The popularity of high-profile sports anime has grown in recent years and generated more interest in the sports those series portray. In an attempt to get in on this boom, Shufu to Seikatsusha has published two issues of Spo-Ani!, a “sports animation magazine”, so far in the past 6 months. I received my copies of issues one & two today from Amazon Japan and had some time to flip through them.
The second quarter of 2015 in Region 1 home video releases just got two more sports anime additions as FUNimation announced today it plans to put out Ping Pong the Animation and Wanna Be The Strongest in the World! this June in Blu-ray/DVD combo packs featuring English & Japanese voice tracks.
Those two bring the total number of sports series with home video released currently scheduled in the next three months to five:
April 28th:Free! Season 1 DVD (sub-only; Discotek) May 12nd:Slam Dunk DVD set 1 (dub & sub; Cinedigm) June 2nd:Haikyu!! Blu-ray Collection 1, DVD Collection 1 (sub-only; Sentai Filmworks) June 2nd:Wanna be the Strongest in the World! Blu-Ray/DVD Combo set (dub & sub; FUNimation) June 23rd:Ping Pong the Animation Blu-ray/DVD Combo set (dub & sub; FUNimation)
There are a couple of sports anime series that have North American disc releases scheduled in coming months: Slam Dunk on May 12th and Haikyu!! on June 2nd.
Cinedigm’s first Slam Dunk DVD set was originally scheduled to come out last December but that month passed with no updates about a revised date until recently when the current May date appeared on Rightstuf and other retail sites. The set is listed with 14 episodes and English & Japanese language tracks; the English dub to be included is suspected to be the same as what was previously released in the mid-2000’s by Toei.
While adding entries to a side project I started a few years ago (sportsmanga.info), I’ve had to think about which series to add to it and which not to add. That’s because I’ve come across some series classified under the sports genre that I don’t really think belong there. I decided to come up with a guideline I could use when I’m about to add something to the sports manga information site as well as when considering topics for blog posts on here.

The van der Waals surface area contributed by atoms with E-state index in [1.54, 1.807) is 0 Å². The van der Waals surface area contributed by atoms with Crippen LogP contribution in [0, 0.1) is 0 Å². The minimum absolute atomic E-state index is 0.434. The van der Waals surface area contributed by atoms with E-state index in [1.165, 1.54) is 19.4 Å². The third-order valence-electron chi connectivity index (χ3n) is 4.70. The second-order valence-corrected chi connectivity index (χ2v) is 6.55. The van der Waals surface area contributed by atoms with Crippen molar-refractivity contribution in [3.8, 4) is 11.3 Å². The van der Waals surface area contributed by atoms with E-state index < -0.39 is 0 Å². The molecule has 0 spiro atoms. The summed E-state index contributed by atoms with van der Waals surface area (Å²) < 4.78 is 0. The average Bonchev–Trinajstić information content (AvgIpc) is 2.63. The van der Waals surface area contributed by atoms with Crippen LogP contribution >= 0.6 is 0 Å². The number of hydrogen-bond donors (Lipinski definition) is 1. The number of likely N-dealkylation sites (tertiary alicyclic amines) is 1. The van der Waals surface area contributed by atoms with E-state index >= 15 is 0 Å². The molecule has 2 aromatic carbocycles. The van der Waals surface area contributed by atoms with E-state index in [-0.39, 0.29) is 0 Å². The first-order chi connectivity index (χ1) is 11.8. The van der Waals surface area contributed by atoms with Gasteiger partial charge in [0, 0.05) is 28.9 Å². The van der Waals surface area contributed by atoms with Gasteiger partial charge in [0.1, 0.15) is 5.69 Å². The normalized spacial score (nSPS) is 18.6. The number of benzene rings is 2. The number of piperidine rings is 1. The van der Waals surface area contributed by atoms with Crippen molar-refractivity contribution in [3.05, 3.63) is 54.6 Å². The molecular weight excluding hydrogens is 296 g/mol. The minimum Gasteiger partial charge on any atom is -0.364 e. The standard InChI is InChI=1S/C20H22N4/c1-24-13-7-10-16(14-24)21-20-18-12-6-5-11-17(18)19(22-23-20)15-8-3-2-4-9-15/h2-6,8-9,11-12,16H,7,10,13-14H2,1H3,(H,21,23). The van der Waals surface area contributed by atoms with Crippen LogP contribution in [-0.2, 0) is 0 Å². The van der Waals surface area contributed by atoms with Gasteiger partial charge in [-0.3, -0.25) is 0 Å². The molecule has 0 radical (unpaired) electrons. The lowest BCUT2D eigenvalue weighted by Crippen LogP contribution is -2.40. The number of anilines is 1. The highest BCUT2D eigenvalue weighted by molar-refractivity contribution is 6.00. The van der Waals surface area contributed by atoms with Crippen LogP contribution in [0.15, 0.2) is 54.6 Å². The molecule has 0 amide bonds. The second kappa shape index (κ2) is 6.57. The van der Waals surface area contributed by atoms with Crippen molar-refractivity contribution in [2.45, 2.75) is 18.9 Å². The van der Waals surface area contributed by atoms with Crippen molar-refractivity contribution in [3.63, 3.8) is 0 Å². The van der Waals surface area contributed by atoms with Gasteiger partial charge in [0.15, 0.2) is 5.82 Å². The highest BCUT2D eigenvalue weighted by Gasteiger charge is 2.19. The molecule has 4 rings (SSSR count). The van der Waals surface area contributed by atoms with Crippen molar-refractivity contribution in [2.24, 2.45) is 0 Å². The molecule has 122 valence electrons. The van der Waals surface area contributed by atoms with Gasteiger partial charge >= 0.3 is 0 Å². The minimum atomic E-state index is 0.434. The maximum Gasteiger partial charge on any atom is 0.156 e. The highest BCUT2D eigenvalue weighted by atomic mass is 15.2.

My definition of what makes something a “sports” series is one that primarily involves physical and analog effort in competition with others, usually under a set of established rules. That covers traditional sports such as those held at Olympic games as well as activities conducted without balls or pucks, like karuta. It excludes activities that seem to me to be more games than sports – examples include go, shogi, card battles, and mahjong.
Also just because something is a physical activity like martial arts doesn’t mean that I automatically think something with martial arts is a sports series. Kenichi and Sumomomo are a couple series that feature martial artists fighting each other but not in a way that I would consider organized. I think of those as action comedies rather than sports ones.
I don’t intend to belittle the types of series that I don’t classify as sports series since the activities involved can provide excitement and, in most cases, require strategic thinking in order to succeed. Other people have different methods of determining whether something counts as a sport and that’s fine. I just wanted to explain my thought process for the things I’m working on.
Known primarily for older titles, Discotek Media has gotten into releasing more recent series over the past few years including a few sports series announcements in the last couple months – first with announcing in December that they plan to put out subtitled sets of the 1st and 2nd seasons of Yowamushi Pedal and then tonight saying they will produce a subtitled-only set of Free! season 1 in 2015 with a possible dubbed version down the road that may come from another publisher.
FUNimation had previously simulcast the 2nd season of Free!, Free! Eternal Summer, and plans to release it on home video with an English dub. The main characters’ English voice actors were announced in November.
The split licensing of this popular swimming franchise is a bit of an unusual case since most times when there’s multiple seasons of a particular series that are localized, they all get released on DVD and/or Blu-Ray by the same publisher. I personally have only seen the first couple episodes of the first season of Free! but I imagine it’s frustrating to fans who want to own both seasons to have different publishers working on them.